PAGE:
Teri: I call that the context.

Matt: Right.

Teri: Right. You actually know the neighborhoods, know the properties, know the market, etcetera.

Matt: Yeah.

Teri: That’s where it becomes so much more valuable.

Matt: The truth is, I think Zillow would tell you the same thing.

Teri: I think that’s true.

Matt: Unfortunately, it sure seems like there’s a lot of misunderstood roles. They get collapsed around all the portals. I even look back at when we started. Granted, we’re a little unique because we started taking advantage, I guess, of the emptiness, of what wasn’t there. As a home seller, had Zillow been around as robustly as they are now in 2007, 2008, I think a lot of people would have been a lot better off.

Teri: Interesting.

Matt: You just couldn’t get that kind of clarity.

Teri: Right.

Matt: There still was these notions of – in fact, I even think forced registration is the same thing. It’s one thing to to set yourself up to only deal with the people that you think are serious, but there’s also this quality of – you see it with a lot of developers. They try and pretend like the other product doesn’t exist. It’s like, “Dude, it’s 2014. I can find everything I want in 30 seconds on my phone. You’re going to pretend like the building that’s going up across the street isn’t there and isn’t for sale?” It’s so silly. You see that mentality all the time. It’s like, “Okay, I guess we’ll go along with that.”

Teri: Here’s what’s interesting. This is why I reached out to you; ne of the reasons I reached out to you. I’ve been to a million conferences, and I think the first time I heard you speak, can’t remember if it  was Inman Connect San Francisco, I think it might have been.

Matt: I’m scared.

Teri: You were on the state and you were in your Hawaiian shirt and your flip flops. It was evident that what you guys were doing was really epic and big and game changing, but you remained extremely humble and grounded. You’re like, “Hey, this is what we’re doing. We’re not telling the world to follow what we do, but here’s how we do it.” You resonated as one of the most grounded, real people that we’d heard in a good long time, who clearly were doing things very differently and in a really innovative, creative way.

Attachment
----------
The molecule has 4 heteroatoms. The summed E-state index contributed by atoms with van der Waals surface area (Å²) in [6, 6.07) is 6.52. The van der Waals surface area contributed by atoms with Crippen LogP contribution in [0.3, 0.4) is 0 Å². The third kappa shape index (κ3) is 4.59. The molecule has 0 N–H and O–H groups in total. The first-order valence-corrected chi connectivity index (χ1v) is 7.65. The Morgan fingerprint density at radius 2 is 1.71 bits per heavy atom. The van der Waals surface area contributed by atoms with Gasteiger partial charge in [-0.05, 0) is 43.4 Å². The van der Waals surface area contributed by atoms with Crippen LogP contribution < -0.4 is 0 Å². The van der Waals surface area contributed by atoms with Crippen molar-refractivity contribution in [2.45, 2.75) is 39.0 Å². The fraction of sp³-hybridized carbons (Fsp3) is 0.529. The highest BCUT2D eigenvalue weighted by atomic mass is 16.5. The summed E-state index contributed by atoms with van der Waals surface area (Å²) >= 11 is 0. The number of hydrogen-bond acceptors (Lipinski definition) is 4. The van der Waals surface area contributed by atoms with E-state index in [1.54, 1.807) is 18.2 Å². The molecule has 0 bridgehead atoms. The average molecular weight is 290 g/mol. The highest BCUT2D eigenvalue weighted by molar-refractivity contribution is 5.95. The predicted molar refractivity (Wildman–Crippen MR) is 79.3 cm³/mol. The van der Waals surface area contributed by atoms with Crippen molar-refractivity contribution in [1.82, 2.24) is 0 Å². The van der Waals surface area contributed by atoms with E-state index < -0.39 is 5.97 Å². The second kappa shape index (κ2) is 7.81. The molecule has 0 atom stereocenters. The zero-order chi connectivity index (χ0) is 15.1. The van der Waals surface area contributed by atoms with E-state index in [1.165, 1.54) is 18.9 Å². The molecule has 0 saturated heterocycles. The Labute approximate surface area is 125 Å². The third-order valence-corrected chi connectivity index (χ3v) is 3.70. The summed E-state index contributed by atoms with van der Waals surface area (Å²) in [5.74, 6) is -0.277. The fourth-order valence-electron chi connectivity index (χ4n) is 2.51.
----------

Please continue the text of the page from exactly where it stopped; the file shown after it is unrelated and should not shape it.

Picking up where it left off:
Having said that, Dave Crumby wrote that book, and he reached out to a bunch of his friends and said, “Hey, give me – “

Matt: Yeah, “Real.”

Teri: “Give me your best advice” – “Real.” Of course, I’m reading that book, “Real,” and there’s Matt Beall. He’s saying, “Don’t believe anything anybody tells you.” Talk to me a little bit about your philosophy around that.

Matt: It’s tough, because —

Teri: You said you were a maverick. You did say that.

Matt: Yeah, and that’s in or outside of the industry, I think that’s just a personality trait. It’s no secret that there’s an enormous amount of “How to” information that comes from the outside into real estate. The other problem is the other side of that coin is that realtors seem to have this thing, where they just – unless you’ve been in the trenches, then you’re not worth anything, or your information doesn’t mean anything. Also, there’s the old adage of, “The salespeople are the easiest people to sell to.” All of this, this world of information.

It’s like a pseudo industry that exists parallel to the real estate industry that is selling them how-to information. The latest app you should download, the whatever. I know my story is tongue-in-cheek, about don’t believe anything anybody says, but the idea is that you have to start with some level of discernment. You have to know that where you are and who you are is the most important information you have, and that yeah, it’s awesome to go to a conference and to learn best practices and all of that stuff, but – and I’m not being an advocate for gross provincialism and this whole notion of, “Yeah, but we do it differently in such-and-such county!” It’s like, not really.